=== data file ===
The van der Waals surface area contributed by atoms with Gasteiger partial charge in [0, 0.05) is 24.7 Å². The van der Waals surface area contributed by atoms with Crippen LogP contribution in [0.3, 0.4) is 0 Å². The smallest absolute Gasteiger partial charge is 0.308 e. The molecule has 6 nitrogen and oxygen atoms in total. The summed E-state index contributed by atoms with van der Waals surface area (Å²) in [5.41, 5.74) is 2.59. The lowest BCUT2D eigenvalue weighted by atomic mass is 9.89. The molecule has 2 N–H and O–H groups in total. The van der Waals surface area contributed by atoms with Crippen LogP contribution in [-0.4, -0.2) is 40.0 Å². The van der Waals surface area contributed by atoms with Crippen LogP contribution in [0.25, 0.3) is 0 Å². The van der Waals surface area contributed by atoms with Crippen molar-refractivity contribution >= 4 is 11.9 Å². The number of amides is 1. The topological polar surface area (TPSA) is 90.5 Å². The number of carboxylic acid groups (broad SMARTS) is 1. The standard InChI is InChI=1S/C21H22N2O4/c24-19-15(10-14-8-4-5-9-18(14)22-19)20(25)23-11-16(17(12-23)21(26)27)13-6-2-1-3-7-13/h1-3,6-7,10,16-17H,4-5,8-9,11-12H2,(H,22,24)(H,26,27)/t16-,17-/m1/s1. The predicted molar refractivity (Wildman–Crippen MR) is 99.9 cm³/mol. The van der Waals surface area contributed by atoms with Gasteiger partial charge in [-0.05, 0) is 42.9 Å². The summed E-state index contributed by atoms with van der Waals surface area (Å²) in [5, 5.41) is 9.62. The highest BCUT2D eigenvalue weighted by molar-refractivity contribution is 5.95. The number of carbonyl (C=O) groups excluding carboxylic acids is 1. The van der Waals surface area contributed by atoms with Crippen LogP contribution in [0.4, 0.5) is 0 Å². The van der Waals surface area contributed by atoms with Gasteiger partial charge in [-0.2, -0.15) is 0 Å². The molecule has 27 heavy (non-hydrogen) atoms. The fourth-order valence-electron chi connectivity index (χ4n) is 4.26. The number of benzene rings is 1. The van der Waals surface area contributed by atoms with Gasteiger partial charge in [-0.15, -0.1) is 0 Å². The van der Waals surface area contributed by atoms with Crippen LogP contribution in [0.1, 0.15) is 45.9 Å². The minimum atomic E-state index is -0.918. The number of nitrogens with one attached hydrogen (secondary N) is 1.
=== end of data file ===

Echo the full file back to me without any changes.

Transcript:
The van der Waals surface area contributed by atoms with Gasteiger partial charge in [0, 0.05) is 24.7 Å². The van der Waals surface area contributed by atoms with Crippen LogP contribution in [0.3, 0.4) is 0 Å². The smallest absolute Gasteiger partial charge is 0.308 e. The molecule has 6 nitrogen and oxygen atoms in total. The summed E-state index contributed by atoms with van der Waals surface area (Å²) in [5.41, 5.74) is 2.59. The lowest BCUT2D eigenvalue weighted by atomic mass is 9.89. The molecule has 2 N–H and O–H groups in total. The van der Waals surface area contributed by atoms with Crippen LogP contribution in [-0.4, -0.2) is 40.0 Å². The van der Waals surface area contributed by atoms with Crippen LogP contribution in [0.25, 0.3) is 0 Å². The van der Waals surface area contributed by atoms with Crippen molar-refractivity contribution >= 4 is 11.9 Å². The number of amides is 1. The topological polar surface area (TPSA) is 90.5 Å². The number of carboxylic acid groups (broad SMARTS) is 1. The standard InChI is InChI=1S/C21H22N2O4/c24-19-15(10-14-8-4-5-9-18(14)22-19)20(25)23-11-16(17(12-23)21(26)27)13-6-2-1-3-7-13/h1-3,6-7,10,16-17H,4-5,8-9,11-12H2,(H,22,24)(H,26,27)/t16-,17-/m1/s1. The predicted molar refractivity (Wildman–Crippen MR) is 99.9 cm³/mol. The van der Waals surface area contributed by atoms with Gasteiger partial charge in [-0.05, 0) is 42.9 Å². The summed E-state index contributed by atoms with van der Waals surface area (Å²) in [5, 5.41) is 9.62. The highest BCUT2D eigenvalue weighted by molar-refractivity contribution is 5.95. The number of carbonyl (C=O) groups excluding carboxylic acids is 1. The van der Waals surface area contributed by atoms with Crippen LogP contribution in [0.4, 0.5) is 0 Å². The van der Waals surface area contributed by atoms with Gasteiger partial charge in [-0.2, -0.15) is 0 Å². The molecule has 27 heavy (non-hydrogen) atoms. The fourth-order valence-electron chi connectivity index (χ4n) is 4.26. The number of benzene rings is 1. The van der Waals surface area contributed by atoms with Gasteiger partial charge in [-0.15, -0.1) is 0 Å². The van der Waals surface area contributed by atoms with Crippen LogP contribution in [0.1, 0.15) is 45.9 Å². The minimum atomic E-state index is -0.918. The number of nitrogens with one attached hydrogen (secondary N) is 1.